doi:10.12968/jowc.2016.25.9.499




 

Potential for improved radiation thermometry measurement uncertainty through implementing a primary scale in an industrial laboratory
2016


Willmott, JR and Lowe, D and Broughton, M and White, BS and Machin, G

A primary temperature scale requires realising a unit in terms of its definition. For high temperature radiation thermometry in terms of the International Temperature Scale of 199

doi:10.1088/0957-0233/27/9/094002




 

Al0.52In0.48P avalanche photodiodes for soft X-ray spectroscopy
2016


Auckloo, A and Cheong, JS and Meng, X and Tan,, CH and Ng, JS and Krysa, AB and Tozer, RC and David, JPR

Abstract not available

doi:10.1088/1748-0221/11/03/P03021




 

Picosecond laser ranging at wavelengths up to 2.4 μm using an InAs avalanche photodiode
2016


Buller, GS and Butera, S and Sandall, I and Vines, P and Tan, CH

Abstract not available

doi:10.1049/el.2015.3995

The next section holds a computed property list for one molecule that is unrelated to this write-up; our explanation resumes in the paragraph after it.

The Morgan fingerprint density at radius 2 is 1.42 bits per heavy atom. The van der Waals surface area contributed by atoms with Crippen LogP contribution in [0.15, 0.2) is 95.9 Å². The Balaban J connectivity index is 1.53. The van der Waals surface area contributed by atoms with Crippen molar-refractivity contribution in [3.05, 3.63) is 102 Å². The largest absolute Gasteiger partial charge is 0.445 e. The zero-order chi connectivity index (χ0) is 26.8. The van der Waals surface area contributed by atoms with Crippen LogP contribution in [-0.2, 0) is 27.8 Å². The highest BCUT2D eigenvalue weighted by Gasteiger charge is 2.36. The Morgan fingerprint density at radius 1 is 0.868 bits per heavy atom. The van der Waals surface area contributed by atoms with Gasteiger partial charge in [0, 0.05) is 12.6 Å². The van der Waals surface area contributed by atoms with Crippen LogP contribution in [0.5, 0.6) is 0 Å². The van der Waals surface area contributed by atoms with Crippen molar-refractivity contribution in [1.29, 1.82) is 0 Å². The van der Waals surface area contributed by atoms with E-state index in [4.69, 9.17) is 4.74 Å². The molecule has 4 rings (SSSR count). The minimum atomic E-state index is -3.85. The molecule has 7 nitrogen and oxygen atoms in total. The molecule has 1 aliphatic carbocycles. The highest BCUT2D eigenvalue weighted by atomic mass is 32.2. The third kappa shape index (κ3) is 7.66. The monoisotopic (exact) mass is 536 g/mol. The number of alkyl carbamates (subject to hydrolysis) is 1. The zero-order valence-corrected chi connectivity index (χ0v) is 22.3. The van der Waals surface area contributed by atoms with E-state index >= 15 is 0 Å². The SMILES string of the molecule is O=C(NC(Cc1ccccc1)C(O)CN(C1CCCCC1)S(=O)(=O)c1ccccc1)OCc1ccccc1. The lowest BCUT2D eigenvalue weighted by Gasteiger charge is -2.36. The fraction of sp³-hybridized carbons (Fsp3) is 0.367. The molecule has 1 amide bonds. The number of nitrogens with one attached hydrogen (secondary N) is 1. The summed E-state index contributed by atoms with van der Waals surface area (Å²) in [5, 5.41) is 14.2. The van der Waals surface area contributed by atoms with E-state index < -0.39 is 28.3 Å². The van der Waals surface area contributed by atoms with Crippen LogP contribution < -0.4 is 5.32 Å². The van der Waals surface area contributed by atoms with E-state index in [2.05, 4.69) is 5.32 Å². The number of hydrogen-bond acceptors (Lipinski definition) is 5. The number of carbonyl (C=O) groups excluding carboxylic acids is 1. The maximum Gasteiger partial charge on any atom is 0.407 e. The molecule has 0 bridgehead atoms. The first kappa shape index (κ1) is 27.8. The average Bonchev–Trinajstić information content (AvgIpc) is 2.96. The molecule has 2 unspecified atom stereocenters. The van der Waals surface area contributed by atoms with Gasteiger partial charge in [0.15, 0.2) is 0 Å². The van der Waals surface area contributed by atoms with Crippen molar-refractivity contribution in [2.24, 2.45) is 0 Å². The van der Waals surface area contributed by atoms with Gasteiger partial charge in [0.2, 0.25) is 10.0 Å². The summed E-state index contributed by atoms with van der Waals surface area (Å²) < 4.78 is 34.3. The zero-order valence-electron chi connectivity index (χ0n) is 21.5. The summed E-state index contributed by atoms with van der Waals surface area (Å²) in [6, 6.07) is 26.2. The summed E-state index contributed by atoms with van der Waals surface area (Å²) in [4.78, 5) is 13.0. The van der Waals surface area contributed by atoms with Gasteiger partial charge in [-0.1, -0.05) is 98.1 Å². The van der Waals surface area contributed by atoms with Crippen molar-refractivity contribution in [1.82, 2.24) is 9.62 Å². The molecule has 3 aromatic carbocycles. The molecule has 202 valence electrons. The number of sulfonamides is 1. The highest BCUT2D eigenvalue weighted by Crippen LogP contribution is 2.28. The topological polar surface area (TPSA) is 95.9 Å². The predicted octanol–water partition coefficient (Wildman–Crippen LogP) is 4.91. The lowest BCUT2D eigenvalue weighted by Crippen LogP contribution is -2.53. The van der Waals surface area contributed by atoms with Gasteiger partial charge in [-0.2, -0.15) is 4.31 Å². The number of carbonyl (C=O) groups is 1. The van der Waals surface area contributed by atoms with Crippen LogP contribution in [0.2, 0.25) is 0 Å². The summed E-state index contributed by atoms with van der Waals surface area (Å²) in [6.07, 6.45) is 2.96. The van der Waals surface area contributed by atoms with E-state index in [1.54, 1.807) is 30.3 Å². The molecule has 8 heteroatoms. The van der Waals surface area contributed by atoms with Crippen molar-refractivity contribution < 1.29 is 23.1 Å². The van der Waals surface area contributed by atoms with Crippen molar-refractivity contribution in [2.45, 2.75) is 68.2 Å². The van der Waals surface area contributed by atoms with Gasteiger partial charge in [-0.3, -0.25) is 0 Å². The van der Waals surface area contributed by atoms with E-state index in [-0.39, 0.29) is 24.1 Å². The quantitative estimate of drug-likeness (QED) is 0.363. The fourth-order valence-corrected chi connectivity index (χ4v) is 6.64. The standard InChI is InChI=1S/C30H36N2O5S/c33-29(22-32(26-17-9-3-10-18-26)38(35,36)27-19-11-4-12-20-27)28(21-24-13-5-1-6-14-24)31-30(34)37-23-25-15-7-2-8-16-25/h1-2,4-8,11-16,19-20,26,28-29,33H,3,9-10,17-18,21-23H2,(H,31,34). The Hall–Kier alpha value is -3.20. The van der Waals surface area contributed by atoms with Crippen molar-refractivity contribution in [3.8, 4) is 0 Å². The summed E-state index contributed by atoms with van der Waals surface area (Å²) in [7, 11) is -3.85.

InGaAs/InAlAs single photon avalanche diode for 1550 nm photons
2016


Meng, X and Xie, S and Zhou, X and Calandri, N and Sanzaro, M and Tosi, A and Tan, CH and Ng, JS

Abstract not available

doi:10.1098/rsos.150584




 

Characterization of gallium arsenide X-ray mesa p-i-n photodiodes at room temperature
2016


Lioliou, G and Meng, X and Ng, JS and Barnett, AM

Abstract not available

doi:10.1016/j.nima.2015.12.030




 

Al0.52In0.48P avalanche photodiodes for soft X-ray spectroscopy
2016


Auckloo, A and Cheong, JS and Meng, X and Tan,, CH and Ng, JS and Krysa, AB and Tozer, RC and David, JPR

Abstract not available

doi:10.1088/1748-0221/11/03/P03021




 

InGaAs/InAlAs single photon avalanche diode for 1550 nm photons
2016


Meng, X and Xie, S and Zhou, X and Calandri, N and Sanzaro, M and Tosi, A and Tan, CH and Ng, JS

Abstract not available

doi:10.1098/rsos.150584




 

Temperature dependent characterization of gallium arsenide X-ray mesa p-i-n photodiodes
2016


Lioliou, G and Meng, X and Ng, JS and Barnett, AM

Abstract not available

doi:10.1063/1.4944892




 

High Gain InAs Planar Avalanche Photodiodes
2016


White, BS and Sandall, I and Zhou, X and Krysa, AB and McEvan, K and David, J and Tan, C

Abstract not available